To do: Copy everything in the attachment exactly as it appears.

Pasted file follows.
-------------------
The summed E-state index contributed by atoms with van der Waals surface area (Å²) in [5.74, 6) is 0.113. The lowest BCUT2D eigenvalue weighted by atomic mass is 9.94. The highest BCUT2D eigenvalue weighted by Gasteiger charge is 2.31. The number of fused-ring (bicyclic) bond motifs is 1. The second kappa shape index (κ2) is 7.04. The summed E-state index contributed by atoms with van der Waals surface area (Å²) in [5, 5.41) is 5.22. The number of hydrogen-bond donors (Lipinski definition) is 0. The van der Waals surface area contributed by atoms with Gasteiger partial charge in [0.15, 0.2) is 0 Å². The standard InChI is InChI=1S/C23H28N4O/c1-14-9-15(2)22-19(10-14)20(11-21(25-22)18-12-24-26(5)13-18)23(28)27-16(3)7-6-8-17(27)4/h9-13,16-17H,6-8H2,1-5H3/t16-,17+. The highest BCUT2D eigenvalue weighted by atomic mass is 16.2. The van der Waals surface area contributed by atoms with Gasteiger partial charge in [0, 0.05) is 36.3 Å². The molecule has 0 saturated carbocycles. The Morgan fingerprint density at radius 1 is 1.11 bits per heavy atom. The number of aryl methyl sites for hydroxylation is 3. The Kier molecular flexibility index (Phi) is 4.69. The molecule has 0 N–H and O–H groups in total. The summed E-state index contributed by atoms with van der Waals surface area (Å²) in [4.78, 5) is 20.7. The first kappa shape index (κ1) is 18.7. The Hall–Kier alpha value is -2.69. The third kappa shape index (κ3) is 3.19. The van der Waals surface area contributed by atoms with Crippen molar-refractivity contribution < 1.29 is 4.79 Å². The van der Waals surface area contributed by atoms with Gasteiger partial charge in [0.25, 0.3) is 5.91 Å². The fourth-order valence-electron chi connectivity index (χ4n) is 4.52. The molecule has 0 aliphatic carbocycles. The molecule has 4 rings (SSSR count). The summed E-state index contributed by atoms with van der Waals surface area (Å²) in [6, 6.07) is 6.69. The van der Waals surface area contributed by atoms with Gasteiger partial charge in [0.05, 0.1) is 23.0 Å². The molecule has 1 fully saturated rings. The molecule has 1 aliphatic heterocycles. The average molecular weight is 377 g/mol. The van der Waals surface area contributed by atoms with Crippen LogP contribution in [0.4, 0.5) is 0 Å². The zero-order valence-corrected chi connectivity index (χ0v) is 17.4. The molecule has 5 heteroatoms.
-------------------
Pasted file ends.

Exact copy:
The summed E-state index contributed by atoms with van der Waals surface area (Å²) in [5.74, 6) is 0.113. The lowest BCUT2D eigenvalue weighted by atomic mass is 9.94. The highest BCUT2D eigenvalue weighted by Gasteiger charge is 2.31. The number of fused-ring (bicyclic) bond motifs is 1. The second kappa shape index (κ2) is 7.04. The summed E-state index contributed by atoms with van der Waals surface area (Å²) in [5, 5.41) is 5.22. The number of hydrogen-bond donors (Lipinski definition) is 0. The van der Waals surface area contributed by atoms with Gasteiger partial charge in [0.15, 0.2) is 0 Å². The standard InChI is InChI=1S/C23H28N4O/c1-14-9-15(2)22-19(10-14)20(11-21(25-22)18-12-24-26(5)13-18)23(28)27-16(3)7-6-8-17(27)4/h9-13,16-17H,6-8H2,1-5H3/t16-,17+. The highest BCUT2D eigenvalue weighted by atomic mass is 16.2. The van der Waals surface area contributed by atoms with Gasteiger partial charge in [0, 0.05) is 36.3 Å². The molecule has 0 saturated carbocycles. The Morgan fingerprint density at radius 1 is 1.11 bits per heavy atom. The number of aryl methyl sites for hydroxylation is 3. The Kier molecular flexibility index (Phi) is 4.69. The molecule has 0 N–H and O–H groups in total. The summed E-state index contributed by atoms with van der Waals surface area (Å²) in [4.78, 5) is 20.7. The first kappa shape index (κ1) is 18.7. The Hall–Kier alpha value is -2.69. The third kappa shape index (κ3) is 3.19. The van der Waals surface area contributed by atoms with Crippen molar-refractivity contribution < 1.29 is 4.79 Å². The van der Waals surface area contributed by atoms with Gasteiger partial charge in [0.25, 0.3) is 5.91 Å². The fourth-order valence-electron chi connectivity index (χ4n) is 4.52. The molecule has 0 aliphatic carbocycles. The molecule has 4 rings (SSSR count). The summed E-state index contributed by atoms with van der Waals surface area (Å²) in [6, 6.07) is 6.69. The van der Waals surface area contributed by atoms with Gasteiger partial charge in [0.05, 0.1) is 23.0 Å². The molecule has 1 fully saturated rings. The molecule has 1 aliphatic heterocycles. The average molecular weight is 377 g/mol. The van der Waals surface area contributed by atoms with Crippen LogP contribution in [0.4, 0.5) is 0 Å². The zero-order valence-corrected chi connectivity index (χ0v) is 17.4. The molecule has 5 heteroatoms.